Did you come across a treadmill for a great discount price and decide, "I need to exercise more; I’m not going to find a better price, why not?" So, you now have this piece of equipment in a corner of your living room or bedroom collecting dust or acting as an expensive clothes rack.
Why is it that your good intentions led nowhere? Sure, that first week or two you hopped on several times, but then your progress came to a screeching halt.
Well, you may not have had everything in place to be successful. You need to make sure all your “ducks are in a row” to ensure your success.
You can use the Stages of Change model to work on any area you are trying to change, such as eating habits to lose weight, lowering cholesterol levels, and/or controlling high blood pressure. The Stages of Change model was first developed by psychologists James Prochaska and Carlo DiClemente in the late 1970s. They focused on changing addictive behaviors, specifically smoking. The Stages of Change model identifies the phases we go through when we change our habits. The five stages are: pre-contemplation, contemplation, preparation, action, and maintenance. Tailoring your actions based on the stage you are in will propel you forward.
In the action stage, you are performing the behavior regularly, but for less than six months. This means you have established a plan of action and have implemented that plan. You are actively modifying your behaviors, experiences, and environment to overcome obstacles and achieve success. The action phase is the most difficult and requires a considerable commitment of time and energy. Change does not happen overnight. It will take persistence for a new behavior to become an established habit. The following four strategies are used to move through this stage of change:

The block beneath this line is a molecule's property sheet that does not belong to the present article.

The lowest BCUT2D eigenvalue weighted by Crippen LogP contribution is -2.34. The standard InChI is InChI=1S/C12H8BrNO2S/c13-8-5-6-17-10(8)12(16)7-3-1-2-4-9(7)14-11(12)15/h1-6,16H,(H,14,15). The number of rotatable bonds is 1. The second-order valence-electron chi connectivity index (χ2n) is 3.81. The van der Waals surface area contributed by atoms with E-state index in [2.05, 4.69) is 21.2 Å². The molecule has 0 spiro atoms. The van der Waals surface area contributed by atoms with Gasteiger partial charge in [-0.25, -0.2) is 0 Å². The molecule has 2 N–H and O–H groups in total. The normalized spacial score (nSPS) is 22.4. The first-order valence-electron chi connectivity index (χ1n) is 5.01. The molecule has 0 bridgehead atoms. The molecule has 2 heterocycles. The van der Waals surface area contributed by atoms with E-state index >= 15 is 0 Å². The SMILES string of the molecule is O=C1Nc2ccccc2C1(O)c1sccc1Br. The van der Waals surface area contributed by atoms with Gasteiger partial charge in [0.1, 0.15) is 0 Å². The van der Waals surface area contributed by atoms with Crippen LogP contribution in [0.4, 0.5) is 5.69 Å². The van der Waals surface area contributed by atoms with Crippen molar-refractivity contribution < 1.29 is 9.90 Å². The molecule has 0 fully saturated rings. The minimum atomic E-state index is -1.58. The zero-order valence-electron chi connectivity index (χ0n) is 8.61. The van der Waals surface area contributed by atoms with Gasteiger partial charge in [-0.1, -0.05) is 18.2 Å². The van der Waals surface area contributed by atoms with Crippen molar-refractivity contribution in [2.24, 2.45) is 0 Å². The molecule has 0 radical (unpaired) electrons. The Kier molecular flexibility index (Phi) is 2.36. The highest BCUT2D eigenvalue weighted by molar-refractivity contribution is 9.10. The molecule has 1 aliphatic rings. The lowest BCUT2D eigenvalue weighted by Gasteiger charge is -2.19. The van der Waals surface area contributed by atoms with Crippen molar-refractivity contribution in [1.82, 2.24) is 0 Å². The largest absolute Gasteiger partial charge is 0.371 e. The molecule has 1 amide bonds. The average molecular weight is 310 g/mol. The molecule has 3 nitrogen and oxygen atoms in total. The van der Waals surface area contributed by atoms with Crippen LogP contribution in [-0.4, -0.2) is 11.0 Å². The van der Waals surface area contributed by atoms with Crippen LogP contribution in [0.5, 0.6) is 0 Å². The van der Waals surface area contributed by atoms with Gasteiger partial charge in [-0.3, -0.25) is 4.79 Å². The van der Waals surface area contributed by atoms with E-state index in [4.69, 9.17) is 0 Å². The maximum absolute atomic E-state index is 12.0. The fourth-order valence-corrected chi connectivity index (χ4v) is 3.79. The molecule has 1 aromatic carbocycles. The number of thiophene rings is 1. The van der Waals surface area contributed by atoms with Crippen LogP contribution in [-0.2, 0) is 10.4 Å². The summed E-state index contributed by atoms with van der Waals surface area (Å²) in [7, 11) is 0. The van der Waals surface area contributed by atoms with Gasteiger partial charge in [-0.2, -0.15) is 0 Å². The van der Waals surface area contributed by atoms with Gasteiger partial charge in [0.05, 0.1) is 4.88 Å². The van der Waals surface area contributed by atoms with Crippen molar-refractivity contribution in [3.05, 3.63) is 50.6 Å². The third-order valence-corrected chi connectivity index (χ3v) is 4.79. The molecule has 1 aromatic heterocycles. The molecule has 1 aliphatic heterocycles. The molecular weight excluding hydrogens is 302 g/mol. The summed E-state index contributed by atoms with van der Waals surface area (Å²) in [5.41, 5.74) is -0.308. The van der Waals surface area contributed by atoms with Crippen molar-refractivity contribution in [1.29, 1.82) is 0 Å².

Counter-conditioning. Substitute alternate positive behaviors for the negative behavior. It can take up to 30 days for a new behavior to become a habit. Be aware of this and put safety guards in place. Stick with your action plan and continue to replace old sedentary behaviors with new physically active ones. You may feel some loss. You actually miss your old behaviors. These behaviors are like old friends you felt comfortable with and change moves you out of your comfort zone. Review your reasons for wanting to be physically active and the long-term benefits you will gain if you stick with your plan.
Reinforcement management. Change the events that determine or sustain the problem behavior. Reward yourself for achieving your goals with something such as a new outfit, book, or running shoes. Recognize your progress and reward yourself. This will provide you with an incentive to stick with your new plan.